Raymond D. Mindlin

From Infogalactic: the planetary knowledge core
Jump to: navigation, search

Raymond David Mindlin (New York City, 17 September 1906 to 22 November 1987) was a mechanician who made seminal contributions to many branches of applied mechanics, applied physics, and engineering sciences.


In 1924 he enrolled at Columbia University, where he received a B.A. followed by a B.S. in 1931, and in 1932 by a C.E. and the Illig medal for "proficiency in scholarship." During his graduate study, Mindlin attended a series of summer courses organized by Stephen Timoshenko in 1933, '34, and '35, and there is no doubt that the experience at the University of Michigan served to confirm him in his choice of his life's work.


For his doctoral research Mindlin set himself a fundamental problem in theoretical elasticity: determining the stresses in an elastic half-space subjected to a sub-surface point load. The results, nowadays referred to as "Mindlin's problem", represent a generalization of the two classical 19th century solutions respectively associated with the names of Kelvin and Boussinesq, and have become the basis for analytical formulations widely employed in geotechnical engineering. His paper was published in Physics (now the Journal of Applied Physics) in 1936, the year Mindlin received his Ph.D. degree.

Mindlin remained an assistant for another two years, at which point he was elevated to instructor in civil engineering, and only in 1940 did he receive promotion to assistant professor.

In 1942 Mindlin was co-opted by the Applied Physics Laboratory in Silver Spring, Maryland, an institution engaged in naval ordnance work, where he contributed in the development of the proximity fuze. For his part in its success, he was presented with the Presidential Medal for Merit.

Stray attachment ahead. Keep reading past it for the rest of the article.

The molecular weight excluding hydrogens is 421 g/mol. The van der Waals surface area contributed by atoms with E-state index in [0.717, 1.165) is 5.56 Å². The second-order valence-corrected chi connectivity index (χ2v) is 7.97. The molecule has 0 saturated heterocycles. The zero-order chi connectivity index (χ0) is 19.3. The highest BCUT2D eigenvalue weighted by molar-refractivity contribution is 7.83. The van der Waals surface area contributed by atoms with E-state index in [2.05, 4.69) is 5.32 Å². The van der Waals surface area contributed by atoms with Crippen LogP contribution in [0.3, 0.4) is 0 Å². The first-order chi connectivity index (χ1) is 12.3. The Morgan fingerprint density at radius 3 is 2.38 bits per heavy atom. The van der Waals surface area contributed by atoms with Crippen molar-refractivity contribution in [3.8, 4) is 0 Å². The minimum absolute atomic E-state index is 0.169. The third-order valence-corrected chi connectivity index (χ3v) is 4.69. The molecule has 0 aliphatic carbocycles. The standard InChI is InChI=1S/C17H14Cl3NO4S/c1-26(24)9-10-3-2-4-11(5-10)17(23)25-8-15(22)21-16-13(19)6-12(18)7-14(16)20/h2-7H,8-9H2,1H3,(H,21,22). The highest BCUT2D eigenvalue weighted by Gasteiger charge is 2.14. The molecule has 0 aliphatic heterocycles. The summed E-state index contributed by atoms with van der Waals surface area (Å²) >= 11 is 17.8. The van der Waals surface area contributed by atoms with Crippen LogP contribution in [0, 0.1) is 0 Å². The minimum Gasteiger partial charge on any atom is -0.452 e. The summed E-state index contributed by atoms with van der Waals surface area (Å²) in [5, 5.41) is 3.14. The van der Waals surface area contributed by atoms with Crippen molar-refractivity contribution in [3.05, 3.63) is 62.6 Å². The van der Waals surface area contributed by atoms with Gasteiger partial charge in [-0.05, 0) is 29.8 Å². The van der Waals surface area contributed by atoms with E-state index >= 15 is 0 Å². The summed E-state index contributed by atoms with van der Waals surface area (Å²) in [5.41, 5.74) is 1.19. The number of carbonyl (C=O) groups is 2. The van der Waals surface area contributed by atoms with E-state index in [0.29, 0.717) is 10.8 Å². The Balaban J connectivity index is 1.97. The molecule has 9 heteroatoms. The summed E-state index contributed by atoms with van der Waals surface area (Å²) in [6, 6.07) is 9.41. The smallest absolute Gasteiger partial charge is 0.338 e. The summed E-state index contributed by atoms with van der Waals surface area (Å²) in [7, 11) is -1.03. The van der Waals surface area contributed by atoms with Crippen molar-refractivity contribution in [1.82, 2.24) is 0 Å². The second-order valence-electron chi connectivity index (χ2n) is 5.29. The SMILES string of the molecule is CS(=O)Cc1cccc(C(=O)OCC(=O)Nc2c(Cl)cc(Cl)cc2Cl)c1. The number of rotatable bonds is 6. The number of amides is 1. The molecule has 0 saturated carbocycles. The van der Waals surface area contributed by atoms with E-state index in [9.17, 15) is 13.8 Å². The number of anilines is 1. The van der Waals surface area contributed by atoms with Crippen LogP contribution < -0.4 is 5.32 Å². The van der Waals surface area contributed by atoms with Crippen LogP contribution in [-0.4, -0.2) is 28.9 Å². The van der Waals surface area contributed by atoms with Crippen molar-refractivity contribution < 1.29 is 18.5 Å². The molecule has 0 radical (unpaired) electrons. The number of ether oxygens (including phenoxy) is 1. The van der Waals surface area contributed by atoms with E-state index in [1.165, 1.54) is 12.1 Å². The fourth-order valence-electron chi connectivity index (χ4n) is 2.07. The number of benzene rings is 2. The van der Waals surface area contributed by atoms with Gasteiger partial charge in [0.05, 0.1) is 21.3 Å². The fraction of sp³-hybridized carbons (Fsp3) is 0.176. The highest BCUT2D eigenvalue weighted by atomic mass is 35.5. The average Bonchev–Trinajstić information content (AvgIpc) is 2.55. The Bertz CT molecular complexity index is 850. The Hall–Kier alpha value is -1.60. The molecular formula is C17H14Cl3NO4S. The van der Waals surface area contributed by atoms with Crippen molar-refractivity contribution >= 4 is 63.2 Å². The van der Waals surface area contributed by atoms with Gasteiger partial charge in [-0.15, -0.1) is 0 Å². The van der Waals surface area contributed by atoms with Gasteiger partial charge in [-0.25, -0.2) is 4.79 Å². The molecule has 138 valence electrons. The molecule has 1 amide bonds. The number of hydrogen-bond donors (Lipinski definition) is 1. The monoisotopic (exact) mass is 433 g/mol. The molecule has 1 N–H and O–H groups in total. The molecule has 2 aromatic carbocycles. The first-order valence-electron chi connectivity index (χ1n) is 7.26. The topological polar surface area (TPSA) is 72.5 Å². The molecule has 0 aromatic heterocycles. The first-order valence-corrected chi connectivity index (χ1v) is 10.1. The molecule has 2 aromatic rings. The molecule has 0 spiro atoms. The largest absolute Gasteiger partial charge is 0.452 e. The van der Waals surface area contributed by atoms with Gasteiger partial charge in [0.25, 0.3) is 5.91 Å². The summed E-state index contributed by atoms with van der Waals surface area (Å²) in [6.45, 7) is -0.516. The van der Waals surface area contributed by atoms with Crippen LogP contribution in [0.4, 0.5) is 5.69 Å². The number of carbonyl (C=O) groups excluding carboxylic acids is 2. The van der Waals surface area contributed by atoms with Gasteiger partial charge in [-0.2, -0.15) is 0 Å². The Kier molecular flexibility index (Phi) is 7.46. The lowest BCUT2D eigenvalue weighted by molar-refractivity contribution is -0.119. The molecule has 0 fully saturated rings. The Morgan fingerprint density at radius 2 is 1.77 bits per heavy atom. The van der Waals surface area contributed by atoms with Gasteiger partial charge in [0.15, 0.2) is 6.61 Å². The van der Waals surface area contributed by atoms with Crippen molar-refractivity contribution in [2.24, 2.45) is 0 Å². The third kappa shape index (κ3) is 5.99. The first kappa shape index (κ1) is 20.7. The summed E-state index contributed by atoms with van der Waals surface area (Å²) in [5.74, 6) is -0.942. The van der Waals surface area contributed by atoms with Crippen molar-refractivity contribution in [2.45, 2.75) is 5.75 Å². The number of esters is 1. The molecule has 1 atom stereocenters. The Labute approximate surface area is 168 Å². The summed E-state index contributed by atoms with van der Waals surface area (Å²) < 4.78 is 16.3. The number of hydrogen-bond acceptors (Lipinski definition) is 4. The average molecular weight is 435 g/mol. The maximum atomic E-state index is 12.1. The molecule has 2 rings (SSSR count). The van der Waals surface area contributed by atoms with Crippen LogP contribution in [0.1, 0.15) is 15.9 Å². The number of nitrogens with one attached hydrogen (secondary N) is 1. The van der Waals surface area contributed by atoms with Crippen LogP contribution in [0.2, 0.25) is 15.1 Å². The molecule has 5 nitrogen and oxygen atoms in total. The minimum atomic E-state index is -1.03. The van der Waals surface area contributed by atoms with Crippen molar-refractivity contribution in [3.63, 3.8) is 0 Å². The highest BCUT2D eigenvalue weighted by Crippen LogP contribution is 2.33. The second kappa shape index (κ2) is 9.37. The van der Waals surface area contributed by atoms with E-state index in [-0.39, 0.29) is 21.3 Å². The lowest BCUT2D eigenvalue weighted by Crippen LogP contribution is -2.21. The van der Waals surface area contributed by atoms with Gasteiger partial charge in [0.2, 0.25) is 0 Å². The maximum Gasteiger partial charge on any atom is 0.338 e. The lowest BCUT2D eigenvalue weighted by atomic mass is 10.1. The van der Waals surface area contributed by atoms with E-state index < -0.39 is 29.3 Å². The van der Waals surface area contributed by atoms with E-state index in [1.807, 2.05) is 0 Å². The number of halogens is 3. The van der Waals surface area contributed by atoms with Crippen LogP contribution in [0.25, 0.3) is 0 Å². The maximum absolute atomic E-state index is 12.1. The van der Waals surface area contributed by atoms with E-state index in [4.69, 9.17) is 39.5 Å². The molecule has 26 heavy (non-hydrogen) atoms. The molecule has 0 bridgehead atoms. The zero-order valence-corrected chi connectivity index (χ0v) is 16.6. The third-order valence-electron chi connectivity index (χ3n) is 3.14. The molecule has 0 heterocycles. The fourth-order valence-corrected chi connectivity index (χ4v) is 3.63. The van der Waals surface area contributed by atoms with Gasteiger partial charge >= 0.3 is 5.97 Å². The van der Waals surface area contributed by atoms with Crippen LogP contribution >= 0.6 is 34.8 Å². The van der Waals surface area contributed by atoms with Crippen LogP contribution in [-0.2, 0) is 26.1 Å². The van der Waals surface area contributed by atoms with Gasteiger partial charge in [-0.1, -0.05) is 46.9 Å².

He came back to Columbia in 1945 as an associate professor, and two years later attained the rank of professor. In 1967 he was appointed James Kip Finch Professor of Applied Science until his retirement in 1975.

Mindlin died on November 22, 1987, in Hanover, New Hampshire.

Contributions to research

The Collected Papers of Raymond D. Mindlin (2 vols, Springer-Verlag, 1989) collected 129 papers authored or co-authored by Mindlin. The major contributions of Mindlin were summarized in 8 papers by his students and friends in a book dedicated to his retirement, R.D. Mindlin and Applied Mechanics (Pergamon, 1974). These include:

  • Photoelasticity and experimental mechanics
  • Classical three-dimensional elasticity (e.g., Mindlin's problem)
  • Generalized elastic continua (Strain-gradient and couple-stress theory)
  • Frictional contact and granular media
  • Waves and vibrations in isotropic and anisotropic plates (Mindlin's Plate Theory)
  • Wave propagation in rods and cylinders
  • Theory of electro-elasticity and piezoelectric crystal resonators
  • Crystal lattice theories


Mindlin served with devotion the profession which he made his life's work, through his research, his teaching, his advisory capacity to numerous government agencies, and his activities in various scientific and technical societies. Among the latter, mention is warranted of the following positions he held at various times: In the American Society of Mechanical Engineers (ASME), chairman, Applied Mechanics Division; member, Publications Committee, Engineering Societies Monographs Committee, Advisory Board of Applied Mechanics Reviews. In the American Society of Civil Engineers (ASCE), chairman, Committee on Applied Mechanics of the Structural Engineering Division (precursor of the Engineering Mechanics Division). In the Society for Experimental Stress Analysis (SESA), co-founder and president; member, executive committee. In the American Institute of Physics, associate editor, Journal of Mathematical Physics. Also, he was member of: the U.S. National Committee for Theoretical and Applied Mechanics; the General Assembly of the International Union of Theoretical and Applied Mechanics (IUTAM); the American Physical Society.

Awards and honors

See also


  1. "ASME Medal". American Society of Mechanical Engineers. Retrieved October 1, 2011.<templatestyles src="Module:Citation/CS1/styles.css"></templatestyles>